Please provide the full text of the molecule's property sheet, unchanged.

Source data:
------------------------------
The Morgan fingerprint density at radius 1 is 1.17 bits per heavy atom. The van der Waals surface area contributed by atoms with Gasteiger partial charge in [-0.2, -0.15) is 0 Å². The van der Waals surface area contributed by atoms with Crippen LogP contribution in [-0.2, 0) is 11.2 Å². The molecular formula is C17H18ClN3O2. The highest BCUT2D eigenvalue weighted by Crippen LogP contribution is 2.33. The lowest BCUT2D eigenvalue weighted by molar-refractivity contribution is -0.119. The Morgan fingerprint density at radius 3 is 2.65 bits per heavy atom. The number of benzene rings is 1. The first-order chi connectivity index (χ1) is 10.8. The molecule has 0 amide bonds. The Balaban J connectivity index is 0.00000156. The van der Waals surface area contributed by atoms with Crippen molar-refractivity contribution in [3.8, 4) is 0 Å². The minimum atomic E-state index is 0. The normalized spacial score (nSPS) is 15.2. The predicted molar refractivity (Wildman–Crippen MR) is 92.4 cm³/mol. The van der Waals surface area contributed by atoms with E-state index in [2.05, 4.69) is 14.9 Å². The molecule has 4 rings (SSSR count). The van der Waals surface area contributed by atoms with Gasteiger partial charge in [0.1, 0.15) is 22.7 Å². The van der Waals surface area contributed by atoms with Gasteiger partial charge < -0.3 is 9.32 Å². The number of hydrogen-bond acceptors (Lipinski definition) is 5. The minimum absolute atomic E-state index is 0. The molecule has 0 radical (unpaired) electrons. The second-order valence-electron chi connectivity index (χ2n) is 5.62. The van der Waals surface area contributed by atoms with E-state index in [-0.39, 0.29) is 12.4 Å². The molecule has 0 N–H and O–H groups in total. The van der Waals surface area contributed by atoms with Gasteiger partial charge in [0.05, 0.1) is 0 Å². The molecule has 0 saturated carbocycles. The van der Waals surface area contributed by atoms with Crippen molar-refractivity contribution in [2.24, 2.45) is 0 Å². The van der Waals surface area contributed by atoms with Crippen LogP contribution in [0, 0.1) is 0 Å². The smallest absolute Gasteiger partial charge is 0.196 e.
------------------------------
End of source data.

The Morgan fingerprint density at radius 1 is 1.17 bits per heavy atom. The van der Waals surface area contributed by atoms with Gasteiger partial charge in [-0.2, -0.15) is 0 Å². The van der Waals surface area contributed by atoms with Crippen LogP contribution in [-0.2, 0) is 11.2 Å². The molecular formula is C17H18ClN3O2. The highest BCUT2D eigenvalue weighted by Crippen LogP contribution is 2.33. The lowest BCUT2D eigenvalue weighted by molar-refractivity contribution is -0.119. The Morgan fingerprint density at radius 3 is 2.65 bits per heavy atom. The number of benzene rings is 1. The first-order chi connectivity index (χ1) is 10.8. The molecule has 0 amide bonds. The Balaban J connectivity index is 0.00000156. The van der Waals surface area contributed by atoms with Crippen molar-refractivity contribution in [3.8, 4) is 0 Å². The minimum atomic E-state index is 0. The normalized spacial score (nSPS) is 15.2. The predicted molar refractivity (Wildman–Crippen MR) is 92.4 cm³/mol. The van der Waals surface area contributed by atoms with E-state index in [2.05, 4.69) is 14.9 Å². The molecule has 4 rings (SSSR count). The van der Waals surface area contributed by atoms with Gasteiger partial charge in [0.1, 0.15) is 22.7 Å². The van der Waals surface area contributed by atoms with Gasteiger partial charge < -0.3 is 9.32 Å². The number of hydrogen-bond acceptors (Lipinski definition) is 5. The minimum absolute atomic E-state index is 0. The molecule has 0 radical (unpaired) electrons. The second-order valence-electron chi connectivity index (χ2n) is 5.62. The van der Waals surface area contributed by atoms with E-state index in [-0.39, 0.29) is 12.4 Å². The molecule has 0 N–H and O–H groups in total. The van der Waals surface area contributed by atoms with Gasteiger partial charge in [0.05, 0.1) is 0 Å². The molecule has 0 saturated carbocycles. The van der Waals surface area contributed by atoms with Crippen molar-refractivity contribution in [2.24, 2.45) is 0 Å². The van der Waals surface area contributed by atoms with Crippen LogP contribution in [0, 0.1) is 0 Å². The smallest absolute Gasteiger partial charge is 0.196 e.